Fortunately, Dragon’s Crown Pro’s levels are interesting and varied. Each level features a slightly different selection of enemies, and enough environmental twists to make each level feel unique. Some feature traps, interludes where you ride boats or magic carpets, and environmental hazards. What really makes the levels feel different from one another is the gorgeously rendered backgrounds and their general character. Infiltrating a goblin fortress feels much different from ascending a mage’s tower, traversing an enchanted forest, or exploring a submerged cave, despite the fact that you’re essentially just walking to the right and dispatching enemies on the way.
Your forays into these levels are interspersed with bits of a fantasy story that lies in the exact center between traditional and clichéd. In short, you help to foil a plot against the crown, then defeat an ancient dragon that threatens the realm. It’s more charming in action than on paper, thanks to the fantastic art and sound design. In one of its few additions to the original, Dragon’s Crown Pro adds a live orchestral version of the score. The original score by no means sounds outdated, but the new version adds a slightly fuller feel, making the choice of which to use entirely a matter of preference. The remaster also includes new voices for the chatty narrator, who pops up regularly to comment on the action. There are six new voices, one for each character class, which were originally released as DLC for Dragon’s Crown. They feel a little less consistent than the original narrator overall, but I enjoyed switching between them to match the character I was playing.
Atlus, the game’s publisher, has been touting its graphical upgrade in comparison videos, but it was the least noticeable upgrade for me. Dragon’s Crown looked great for its time because of its art direction, not because of its graphical fidelity. In some ways, its storybook art style helps it age better than any PS3-era attempt at realism. That’s not to say that Dragon’s Crown Pro doesn’t look great. It certainly does, and I was able to appreciate even more of the intricate detail that went into the characters and environments than I was in the original release. It just doesn’t feel like a generational leap.
While I was happy to see the game’s beautiful art make the leap, there are some elements that I wish had been left in 2013. If you remember the controversy around the game’s release or look at basically any image that comes up when you search for “Dragon’s Crown art,” you’ll know what I’m talking about. If you’re unclear, the game goes out of its way to sexualize every woman in it to a completely absurd degree. When the game came out, a lot was made of the muscle fetish look of the Amazon and the considerable gravity-defying magic the Sorceress must be deploying to keep herself upright. Honestly, you’ll hardly notice these details once you’re in the thick of the game’s crowded combat, but good lord, they’re jarring at first. It would be easy enough to overlook if that were the whole problem, but the character models aren’t the biggest issue by a long shot. Within each level, as rewards for completing quests, and even in shops in town, you’re constantly presented with lush illustrations that seem straight out of Frank Frazetta or Boris Vallejo’s sketchbooks, and I mean that both in terms of their eye-popping quality and their jaw-dropping sexism. Nearly every woman depicted in the game is scantily clad, impossibly proportioned, and usually posed for maximum titillation. You can’t even repair your weapons in town without seeing a tableau that would lead to an extremely embarrassing conversation if someone were to walk into the room while you’re playing. It’s gross, it’s misogynistic, and it’s even less excusable in 2018 than it was in 2013.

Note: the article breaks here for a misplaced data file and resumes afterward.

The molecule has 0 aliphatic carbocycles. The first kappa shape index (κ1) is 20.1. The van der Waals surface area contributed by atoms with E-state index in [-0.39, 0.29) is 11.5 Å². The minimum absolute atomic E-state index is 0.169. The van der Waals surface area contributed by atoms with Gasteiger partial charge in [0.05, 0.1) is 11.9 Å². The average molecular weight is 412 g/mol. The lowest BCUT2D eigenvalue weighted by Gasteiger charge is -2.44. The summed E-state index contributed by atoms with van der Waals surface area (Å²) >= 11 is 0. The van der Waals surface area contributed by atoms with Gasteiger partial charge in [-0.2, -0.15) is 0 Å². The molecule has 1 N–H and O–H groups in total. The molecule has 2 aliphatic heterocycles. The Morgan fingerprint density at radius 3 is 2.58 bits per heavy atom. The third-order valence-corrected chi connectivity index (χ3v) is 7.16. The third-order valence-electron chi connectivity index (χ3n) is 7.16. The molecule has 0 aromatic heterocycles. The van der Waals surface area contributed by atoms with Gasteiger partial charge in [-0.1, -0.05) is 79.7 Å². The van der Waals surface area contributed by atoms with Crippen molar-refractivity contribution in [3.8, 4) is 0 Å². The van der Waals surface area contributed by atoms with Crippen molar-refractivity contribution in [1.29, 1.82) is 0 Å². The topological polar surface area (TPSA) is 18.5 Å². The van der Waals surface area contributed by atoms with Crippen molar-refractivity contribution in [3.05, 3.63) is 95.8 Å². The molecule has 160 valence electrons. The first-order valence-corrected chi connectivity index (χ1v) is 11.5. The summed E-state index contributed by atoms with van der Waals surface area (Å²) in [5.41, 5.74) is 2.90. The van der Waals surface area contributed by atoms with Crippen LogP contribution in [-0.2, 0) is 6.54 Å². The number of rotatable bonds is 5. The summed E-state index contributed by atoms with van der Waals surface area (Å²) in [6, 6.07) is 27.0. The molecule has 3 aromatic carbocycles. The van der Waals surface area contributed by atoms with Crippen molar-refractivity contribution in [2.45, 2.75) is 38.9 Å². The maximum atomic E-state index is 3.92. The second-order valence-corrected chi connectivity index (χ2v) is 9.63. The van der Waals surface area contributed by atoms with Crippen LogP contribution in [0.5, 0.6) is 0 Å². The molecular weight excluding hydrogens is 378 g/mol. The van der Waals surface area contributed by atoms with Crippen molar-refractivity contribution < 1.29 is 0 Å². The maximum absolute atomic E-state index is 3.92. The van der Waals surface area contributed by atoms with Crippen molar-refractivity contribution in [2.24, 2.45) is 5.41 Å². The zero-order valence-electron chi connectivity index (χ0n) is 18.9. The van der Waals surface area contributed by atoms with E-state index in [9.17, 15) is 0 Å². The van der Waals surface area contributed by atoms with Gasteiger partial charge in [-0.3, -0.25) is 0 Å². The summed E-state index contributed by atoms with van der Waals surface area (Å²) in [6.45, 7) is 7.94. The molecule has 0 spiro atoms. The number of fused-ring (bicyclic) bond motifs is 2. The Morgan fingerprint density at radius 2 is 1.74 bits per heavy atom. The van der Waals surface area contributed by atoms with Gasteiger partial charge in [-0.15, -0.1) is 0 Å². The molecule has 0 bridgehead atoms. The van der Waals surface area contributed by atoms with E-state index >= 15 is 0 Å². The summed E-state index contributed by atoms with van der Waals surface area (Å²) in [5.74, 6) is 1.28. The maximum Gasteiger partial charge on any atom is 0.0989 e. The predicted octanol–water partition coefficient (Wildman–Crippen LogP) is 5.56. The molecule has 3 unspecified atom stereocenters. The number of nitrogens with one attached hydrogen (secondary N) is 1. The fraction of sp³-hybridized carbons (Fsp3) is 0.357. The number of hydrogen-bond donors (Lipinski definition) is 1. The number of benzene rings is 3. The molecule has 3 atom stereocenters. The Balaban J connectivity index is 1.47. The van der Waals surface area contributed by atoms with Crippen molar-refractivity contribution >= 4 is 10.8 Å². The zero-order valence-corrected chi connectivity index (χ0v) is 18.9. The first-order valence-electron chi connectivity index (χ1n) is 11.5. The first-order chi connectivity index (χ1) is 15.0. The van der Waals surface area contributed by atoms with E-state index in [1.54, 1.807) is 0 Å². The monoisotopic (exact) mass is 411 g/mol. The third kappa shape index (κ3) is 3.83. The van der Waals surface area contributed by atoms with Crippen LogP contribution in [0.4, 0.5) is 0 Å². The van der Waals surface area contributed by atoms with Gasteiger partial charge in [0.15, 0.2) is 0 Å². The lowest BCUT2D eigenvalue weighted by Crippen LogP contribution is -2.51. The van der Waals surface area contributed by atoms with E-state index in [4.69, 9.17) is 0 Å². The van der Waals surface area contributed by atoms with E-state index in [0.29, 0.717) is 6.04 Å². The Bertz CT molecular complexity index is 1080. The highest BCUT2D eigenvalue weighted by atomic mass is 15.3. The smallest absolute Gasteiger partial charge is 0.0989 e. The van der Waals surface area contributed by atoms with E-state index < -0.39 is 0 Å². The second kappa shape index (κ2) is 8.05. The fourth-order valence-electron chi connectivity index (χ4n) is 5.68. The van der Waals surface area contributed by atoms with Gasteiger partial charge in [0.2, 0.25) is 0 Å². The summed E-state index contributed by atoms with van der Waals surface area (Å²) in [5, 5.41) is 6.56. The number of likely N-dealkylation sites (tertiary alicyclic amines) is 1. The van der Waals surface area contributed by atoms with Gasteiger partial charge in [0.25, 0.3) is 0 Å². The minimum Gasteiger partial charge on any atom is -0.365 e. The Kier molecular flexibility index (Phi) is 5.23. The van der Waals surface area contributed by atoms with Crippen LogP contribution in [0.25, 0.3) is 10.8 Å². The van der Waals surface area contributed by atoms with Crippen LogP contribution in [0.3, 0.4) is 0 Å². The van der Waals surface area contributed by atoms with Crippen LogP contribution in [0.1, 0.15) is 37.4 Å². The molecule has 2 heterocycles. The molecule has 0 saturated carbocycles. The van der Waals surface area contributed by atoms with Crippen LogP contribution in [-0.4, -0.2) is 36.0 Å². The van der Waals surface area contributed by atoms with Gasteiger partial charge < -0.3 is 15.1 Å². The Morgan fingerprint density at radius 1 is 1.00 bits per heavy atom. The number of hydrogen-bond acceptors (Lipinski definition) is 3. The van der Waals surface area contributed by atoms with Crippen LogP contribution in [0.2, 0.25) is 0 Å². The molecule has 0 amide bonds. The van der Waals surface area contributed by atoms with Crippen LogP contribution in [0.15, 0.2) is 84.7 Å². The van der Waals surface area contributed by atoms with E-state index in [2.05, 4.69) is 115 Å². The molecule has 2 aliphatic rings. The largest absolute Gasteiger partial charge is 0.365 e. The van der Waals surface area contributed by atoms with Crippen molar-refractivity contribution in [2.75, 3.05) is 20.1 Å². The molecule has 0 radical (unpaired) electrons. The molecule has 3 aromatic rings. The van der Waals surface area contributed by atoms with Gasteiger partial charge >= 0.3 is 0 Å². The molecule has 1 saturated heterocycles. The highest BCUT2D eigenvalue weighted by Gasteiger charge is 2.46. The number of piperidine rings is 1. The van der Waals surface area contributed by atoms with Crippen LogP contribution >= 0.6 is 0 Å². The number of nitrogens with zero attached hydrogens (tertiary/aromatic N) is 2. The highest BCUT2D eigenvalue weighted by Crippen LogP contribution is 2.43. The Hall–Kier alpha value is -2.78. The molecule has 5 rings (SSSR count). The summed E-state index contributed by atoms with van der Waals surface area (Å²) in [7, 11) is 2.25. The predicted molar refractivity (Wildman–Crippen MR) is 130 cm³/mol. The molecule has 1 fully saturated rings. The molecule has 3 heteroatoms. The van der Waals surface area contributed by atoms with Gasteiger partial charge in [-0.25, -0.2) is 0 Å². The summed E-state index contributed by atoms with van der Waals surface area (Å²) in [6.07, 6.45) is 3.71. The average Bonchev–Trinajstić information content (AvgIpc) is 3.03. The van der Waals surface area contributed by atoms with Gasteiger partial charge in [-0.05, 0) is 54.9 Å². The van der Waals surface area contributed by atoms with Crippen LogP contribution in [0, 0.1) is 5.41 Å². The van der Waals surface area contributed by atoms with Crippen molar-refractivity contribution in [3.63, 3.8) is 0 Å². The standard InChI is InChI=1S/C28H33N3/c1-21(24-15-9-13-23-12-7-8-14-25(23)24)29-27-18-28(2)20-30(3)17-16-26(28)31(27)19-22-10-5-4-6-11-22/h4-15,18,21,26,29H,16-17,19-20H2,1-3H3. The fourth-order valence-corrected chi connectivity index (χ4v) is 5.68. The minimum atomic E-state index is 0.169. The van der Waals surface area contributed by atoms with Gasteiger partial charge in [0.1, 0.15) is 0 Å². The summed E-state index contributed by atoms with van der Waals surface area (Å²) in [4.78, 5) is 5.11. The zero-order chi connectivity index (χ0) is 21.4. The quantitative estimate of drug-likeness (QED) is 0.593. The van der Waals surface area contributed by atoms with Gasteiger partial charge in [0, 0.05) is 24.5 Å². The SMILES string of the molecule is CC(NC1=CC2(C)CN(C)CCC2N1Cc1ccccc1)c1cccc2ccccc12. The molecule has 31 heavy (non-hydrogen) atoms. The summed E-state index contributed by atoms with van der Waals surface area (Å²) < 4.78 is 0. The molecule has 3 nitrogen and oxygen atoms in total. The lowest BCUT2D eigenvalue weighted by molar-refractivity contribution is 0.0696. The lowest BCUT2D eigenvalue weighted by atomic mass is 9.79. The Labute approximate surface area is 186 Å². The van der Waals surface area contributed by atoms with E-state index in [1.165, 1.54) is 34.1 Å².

You may feel differently about it. Maybe the game’s depiction of women doesn’t hamper your enjoyment, maybe it makes it impossible to play. For me, it sullies an otherwise joyful experience and makes me feel guilty about liking the game. But I do still like it. I’m embarrassed to call myself a fan, but I do still play. That certainly speaks to my position of privilege as a man, but it also speaks to just how great every other aspect of the game is. If you’re able to overlook some pretty vile sexualization to play one of the most well-crafted and inventive brawlers around (and I can’t judge you for doing so -- I’m doing it, too), then Dragon’s Crown Pro is almost certainly what you’re looking for. But maybe wait to play it until your roommate’s not around.